The original station building was “a small wooden hut with a platform in front, with miserable waiting room accommodation”, less impressive than those facilities at Oakenshaw (see below). However, this was rectified by the present buildings erected in 1854. The recent restoration scheme shows the buildings off in a much better light. Although Kirkgate’s’ list of designated destinations has varied over the years most are now north-south of the city. Originally it was intended to access easterly-westerly destinations like Goole and York, Manchester and other Lancashire

Westgate Station has existed in 4 different forms. It began on the south side of Westgate on the site of a private house, part of John Milne’s mansion house. This was  demolished and replaced by ‘temporary’ accommodation. Until the building of the railway viaduct, known locally as the 99 Arches(*) across the Calder valley, it was approached from Kirkgate by the newly formed West Riding and Grimsby line, later the Great Northern, up the rising curved viaduct which later linked to the 99 Arches. After the Great Northern Railway got its own permanent station at Westgate via the 99 Arches, most trains used that. However, some trains continue to use this link today for local services.

The line which ran over the 99 Arches was operated by the Great Northern and Great Central Joint, originally the West Riding and Grimsby. In 1866-67, Westgate Station was built in its most distinctive form with a somewhat controversial landmark clock tower, a ‘rich Italianate façade’ and an ornate entrance staircase up from street level. This latter feature, represented by a green door off Westgate, is all that remains of that building. All other parts of its buildings were demolished and in 1967/8 they were replaced by an austere but functional building, which lasted 44 years, giving it a very unprepossessing appearance compared with its predecessor. No doubt the 100-year-old station was unsuitable for modern railway practice. The bay platform for Alverthorpe, Ossett, Dewsbury and Bradford was removed after that branch was closed in 1964 due to Beeching cuts and the station has since had only two through platforms. In latter years, with growing numbers of services, that has caused problems for timetabling.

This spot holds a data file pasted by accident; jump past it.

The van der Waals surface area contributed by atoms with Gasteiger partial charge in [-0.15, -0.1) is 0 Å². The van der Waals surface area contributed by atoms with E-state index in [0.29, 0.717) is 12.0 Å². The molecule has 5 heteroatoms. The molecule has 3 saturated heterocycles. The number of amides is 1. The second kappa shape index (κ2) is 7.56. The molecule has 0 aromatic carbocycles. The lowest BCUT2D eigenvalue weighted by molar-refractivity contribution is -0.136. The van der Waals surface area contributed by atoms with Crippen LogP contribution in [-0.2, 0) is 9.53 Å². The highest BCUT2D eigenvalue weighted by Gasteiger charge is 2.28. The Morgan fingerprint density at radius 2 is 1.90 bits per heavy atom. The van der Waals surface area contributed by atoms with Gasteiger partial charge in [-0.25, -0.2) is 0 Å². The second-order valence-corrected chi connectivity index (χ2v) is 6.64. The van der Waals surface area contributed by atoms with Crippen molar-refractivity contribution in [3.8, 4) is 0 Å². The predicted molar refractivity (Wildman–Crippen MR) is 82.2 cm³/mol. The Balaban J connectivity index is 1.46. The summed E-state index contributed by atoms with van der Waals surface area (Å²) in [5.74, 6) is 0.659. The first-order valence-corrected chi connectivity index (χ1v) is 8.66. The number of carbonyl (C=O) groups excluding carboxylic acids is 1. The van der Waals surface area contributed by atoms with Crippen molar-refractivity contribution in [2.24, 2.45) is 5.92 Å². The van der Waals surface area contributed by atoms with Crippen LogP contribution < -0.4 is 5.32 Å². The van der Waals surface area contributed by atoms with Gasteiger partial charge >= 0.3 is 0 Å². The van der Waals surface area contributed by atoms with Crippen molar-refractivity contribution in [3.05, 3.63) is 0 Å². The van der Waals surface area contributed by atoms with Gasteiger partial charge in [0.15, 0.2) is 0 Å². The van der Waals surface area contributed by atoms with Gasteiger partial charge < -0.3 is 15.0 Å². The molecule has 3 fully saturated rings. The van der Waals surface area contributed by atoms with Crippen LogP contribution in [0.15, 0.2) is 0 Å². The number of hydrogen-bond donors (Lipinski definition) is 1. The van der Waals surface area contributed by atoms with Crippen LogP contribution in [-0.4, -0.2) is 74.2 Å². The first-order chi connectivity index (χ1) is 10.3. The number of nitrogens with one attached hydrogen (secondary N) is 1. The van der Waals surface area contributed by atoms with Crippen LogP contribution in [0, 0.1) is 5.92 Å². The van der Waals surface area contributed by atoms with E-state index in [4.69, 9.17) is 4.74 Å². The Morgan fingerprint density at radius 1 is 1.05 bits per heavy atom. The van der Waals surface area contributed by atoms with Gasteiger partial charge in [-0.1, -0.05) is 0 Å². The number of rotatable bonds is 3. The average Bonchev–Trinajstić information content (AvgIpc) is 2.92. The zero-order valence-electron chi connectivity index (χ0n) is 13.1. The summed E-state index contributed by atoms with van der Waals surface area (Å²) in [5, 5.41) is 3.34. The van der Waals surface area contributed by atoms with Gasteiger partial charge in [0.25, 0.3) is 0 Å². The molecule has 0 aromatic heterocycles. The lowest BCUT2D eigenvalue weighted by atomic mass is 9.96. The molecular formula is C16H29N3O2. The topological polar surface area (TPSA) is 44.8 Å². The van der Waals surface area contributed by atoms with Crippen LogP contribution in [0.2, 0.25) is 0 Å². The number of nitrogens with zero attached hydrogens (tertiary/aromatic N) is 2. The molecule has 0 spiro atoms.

In 2012, a more spacious glass-dominated station replaced the 1960s version. It is built about 300 metres up Mulberry Way at the other end of the platform, but the station buildings on platform 2 remain from the 1867 station. This new station was part of the Merchant Quarter key development area which saw offices, restaurants, residential accommodation and a new mult-storey car park being erected.

(*) Although known locally as ‘the 99 Arches’ there are in fact more arches than this. The exact number has been long disputed and depends on whether you count the arches under Westgate Station. Another complication is that some of the ‘arches’ are later bridge spans. Local artist Tony Wade has mapped the number of arches and came up with a figure of 111 – or 112. For more information see: https://tonywadeart.com/2021/04/26/viaduct/